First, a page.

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Sunday, June 26, 2016

Theodore Roosevelt Island

We've been trying to prioritize fun on the weekends recently, and last weekend, we made a trip to Theodore Roosevelt Island. Scott in particular had been curious about it since the last time we lived in the DC area.

Theodore Roosevelt Island is an island in the Potomac River.  There is parking off the island and a short walk on a bridge to get there; no cars or bikes are allowed on the island itself.  We currently don't have a car, so we took the metro to Rosslyn and walked a little extra from there.

It was peaceful to take a walk away from all the urban traffic.  There is a memorial to Theodore Roosevelt on the island, as well as some water fountains and a restroom, but otherwise, it was just nature trails.  There were some mulberry trees, but alas, the ripe berries were too high for anyone but the birds to reach.

I love DC's more mainstream tourist attractions, and never tire of seeing the monuments that everyone knows and recognizes, but sometimes it's fun to veer off the usual beaten path and do something different.  I would certainly go back.  It would be fun to see the island in all the seasons.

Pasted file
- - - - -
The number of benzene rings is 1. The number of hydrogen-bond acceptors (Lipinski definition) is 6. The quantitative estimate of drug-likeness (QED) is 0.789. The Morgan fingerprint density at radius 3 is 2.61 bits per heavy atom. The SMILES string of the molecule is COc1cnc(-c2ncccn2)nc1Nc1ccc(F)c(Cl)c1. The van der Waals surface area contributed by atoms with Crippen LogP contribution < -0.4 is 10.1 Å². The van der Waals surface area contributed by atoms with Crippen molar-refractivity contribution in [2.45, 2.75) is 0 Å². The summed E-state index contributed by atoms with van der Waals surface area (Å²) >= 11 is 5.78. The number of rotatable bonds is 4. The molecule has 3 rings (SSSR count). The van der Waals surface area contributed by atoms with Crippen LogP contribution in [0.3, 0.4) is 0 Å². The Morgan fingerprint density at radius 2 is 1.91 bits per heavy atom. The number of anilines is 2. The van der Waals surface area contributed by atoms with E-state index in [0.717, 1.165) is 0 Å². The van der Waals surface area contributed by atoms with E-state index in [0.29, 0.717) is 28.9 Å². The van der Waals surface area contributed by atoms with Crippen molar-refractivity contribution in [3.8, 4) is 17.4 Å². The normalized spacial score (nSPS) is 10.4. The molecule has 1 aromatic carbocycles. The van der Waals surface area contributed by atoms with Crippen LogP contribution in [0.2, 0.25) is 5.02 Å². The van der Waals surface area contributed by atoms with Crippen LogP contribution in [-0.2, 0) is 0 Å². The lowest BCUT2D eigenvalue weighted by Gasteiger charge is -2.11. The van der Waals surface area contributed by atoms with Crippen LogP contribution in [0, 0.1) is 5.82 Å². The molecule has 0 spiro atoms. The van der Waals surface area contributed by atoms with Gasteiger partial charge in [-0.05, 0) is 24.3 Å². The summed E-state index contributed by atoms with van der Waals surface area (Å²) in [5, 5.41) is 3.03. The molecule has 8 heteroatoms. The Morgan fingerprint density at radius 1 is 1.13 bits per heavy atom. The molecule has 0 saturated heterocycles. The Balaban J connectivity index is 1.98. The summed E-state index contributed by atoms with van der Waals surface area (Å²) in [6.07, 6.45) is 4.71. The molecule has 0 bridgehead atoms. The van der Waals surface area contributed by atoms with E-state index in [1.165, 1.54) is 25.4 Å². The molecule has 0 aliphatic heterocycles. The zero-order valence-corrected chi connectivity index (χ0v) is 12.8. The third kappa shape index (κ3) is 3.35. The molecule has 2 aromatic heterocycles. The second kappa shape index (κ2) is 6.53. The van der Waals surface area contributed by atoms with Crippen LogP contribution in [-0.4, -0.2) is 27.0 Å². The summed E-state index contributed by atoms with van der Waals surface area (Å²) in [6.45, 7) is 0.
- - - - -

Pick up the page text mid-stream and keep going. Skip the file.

View from the island

I think the filigree-like pattern on the leaves is probably due to bugs munching on them, but it's still pretty.

Theodore Roosevelt!

Saturday, June 18, 2016

Contemplating Cane Toads, Just Like Everyone Does Sometimes

I wonder sometimes about the things I learned in school.  Some things were odd enough that I questioned them even at the time, but other things I've taken for granted until relatively recently.  One of those things is Chapel Hill, NC's proud cane toad documentary tradition.